Minimum Exchange Hybrid Server Requirements for Managing On-Premises Users | Quisitive
Minimum Exchange Hybrid Server Requirements for Managing On-Premises Users
June 12, 2014
Wondering how to find the minimum requirements for an Exchange Hybrid Server?

Recently I was trying to locate guidance for the minimum requirements that an Exchange Hybrid Server would need if the only purpose for the server was to manage on-premise remote mailboxes. An on-premise Hybrid Exchange Server is still beneficial to manage the proxy alias attribute since Directory Synchronization is mostly one direction and therefore you cannot update the proxy aliases for a mailbox in Office 365’s administrative portal. You can use ADSIEdit to manage proxy aliases on-premise, but that is not practical for large organizations wishing to use RBAC.

So I posted this question on the new Office 365 IT Pro Yammer group and got a quick response from an MVP named Steve Goodman:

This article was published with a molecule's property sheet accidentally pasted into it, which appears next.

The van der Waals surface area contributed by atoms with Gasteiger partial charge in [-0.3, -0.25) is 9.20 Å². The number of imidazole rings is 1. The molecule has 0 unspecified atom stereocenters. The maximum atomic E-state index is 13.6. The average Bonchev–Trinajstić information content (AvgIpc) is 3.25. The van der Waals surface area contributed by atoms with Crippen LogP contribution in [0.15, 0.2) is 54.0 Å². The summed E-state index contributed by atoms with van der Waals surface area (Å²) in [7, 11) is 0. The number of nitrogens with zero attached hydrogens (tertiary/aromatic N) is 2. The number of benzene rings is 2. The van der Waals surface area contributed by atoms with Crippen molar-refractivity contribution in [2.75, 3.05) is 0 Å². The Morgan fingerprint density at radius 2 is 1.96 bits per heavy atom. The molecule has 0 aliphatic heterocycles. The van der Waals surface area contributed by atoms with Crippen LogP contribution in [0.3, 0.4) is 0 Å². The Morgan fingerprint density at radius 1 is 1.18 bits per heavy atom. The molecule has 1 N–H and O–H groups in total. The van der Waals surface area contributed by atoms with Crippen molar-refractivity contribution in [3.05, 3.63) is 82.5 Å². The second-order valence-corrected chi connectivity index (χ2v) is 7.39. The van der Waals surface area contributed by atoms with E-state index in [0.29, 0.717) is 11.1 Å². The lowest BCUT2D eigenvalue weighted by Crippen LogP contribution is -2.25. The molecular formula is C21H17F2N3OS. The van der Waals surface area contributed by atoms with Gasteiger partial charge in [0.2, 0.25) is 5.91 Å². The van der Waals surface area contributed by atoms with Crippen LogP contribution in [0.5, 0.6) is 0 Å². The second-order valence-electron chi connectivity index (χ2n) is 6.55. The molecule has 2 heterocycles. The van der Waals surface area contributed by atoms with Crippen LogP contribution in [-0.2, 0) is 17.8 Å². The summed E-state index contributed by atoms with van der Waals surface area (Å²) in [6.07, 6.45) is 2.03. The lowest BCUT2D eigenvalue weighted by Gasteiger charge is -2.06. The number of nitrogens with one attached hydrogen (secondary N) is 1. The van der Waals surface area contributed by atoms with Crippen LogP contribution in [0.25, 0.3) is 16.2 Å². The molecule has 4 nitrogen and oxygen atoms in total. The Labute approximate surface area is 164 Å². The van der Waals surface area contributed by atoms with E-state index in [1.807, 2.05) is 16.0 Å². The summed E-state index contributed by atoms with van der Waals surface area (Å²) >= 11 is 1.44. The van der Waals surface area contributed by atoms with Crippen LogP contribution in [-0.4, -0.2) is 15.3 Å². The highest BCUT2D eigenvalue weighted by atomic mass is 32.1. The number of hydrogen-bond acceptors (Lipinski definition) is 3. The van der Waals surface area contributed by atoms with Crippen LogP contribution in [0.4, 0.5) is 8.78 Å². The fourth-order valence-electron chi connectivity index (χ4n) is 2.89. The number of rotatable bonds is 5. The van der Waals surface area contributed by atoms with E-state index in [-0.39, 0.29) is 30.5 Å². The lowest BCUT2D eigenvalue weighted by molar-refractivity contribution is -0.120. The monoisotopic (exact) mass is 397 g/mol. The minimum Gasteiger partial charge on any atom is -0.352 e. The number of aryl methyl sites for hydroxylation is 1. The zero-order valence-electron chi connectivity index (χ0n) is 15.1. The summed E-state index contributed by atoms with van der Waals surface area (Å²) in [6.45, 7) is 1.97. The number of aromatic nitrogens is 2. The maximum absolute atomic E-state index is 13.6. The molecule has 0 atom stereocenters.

“An Exchange 2010 Hub Transport server role or Exchange 2013 multi role – with Hybrid keys – will do the trick.
After install you can then manage users, which will show as remote mailboxes (within contacts) in 2010 and Office 365 mailboxes in 2013.
Add a remote domain and other acceptors domains in Exchange and set the remote domain as the Office 365 tenant domain. Set the accepted domains as internal relay. Alter email address policies to suit, as they will take effect as you manage or create users.
If you use a multi-role or CAS server beware the AutoDiscover SCP as it will cause cert warnings. Set it to $null using Set-ClientAccessServer <server> -AutoDiscoverServiceInternalURI:$null
More guidance in [Steve Goodman’s] article here

So I learned that you do not have to run the Hybrid Configuration wizard.

Steve’s blog post does not include the syntax of creating a new remote domain. I used powershell to create the remote domain:

New-RemoteDomain –Name

Set-RemoteDomain -Identity -TargetDeliveryDomain $true

Then according to this MSFT Blog, if you want the changes to take effect immediately you have to restart IIS.

Steve points out in his blog that another alternative to ADSIEdit or the Hybrid server for managing the proxy aliases is a PowerShell module written by Andreas Lindhal at

The only thing I would add to Steve’s guidance is that you may need to convert some of the mailboxes to remote-mailboxes using the enable-remotemailbox command otherwise the local contact object won’t exist in the local AD to manage.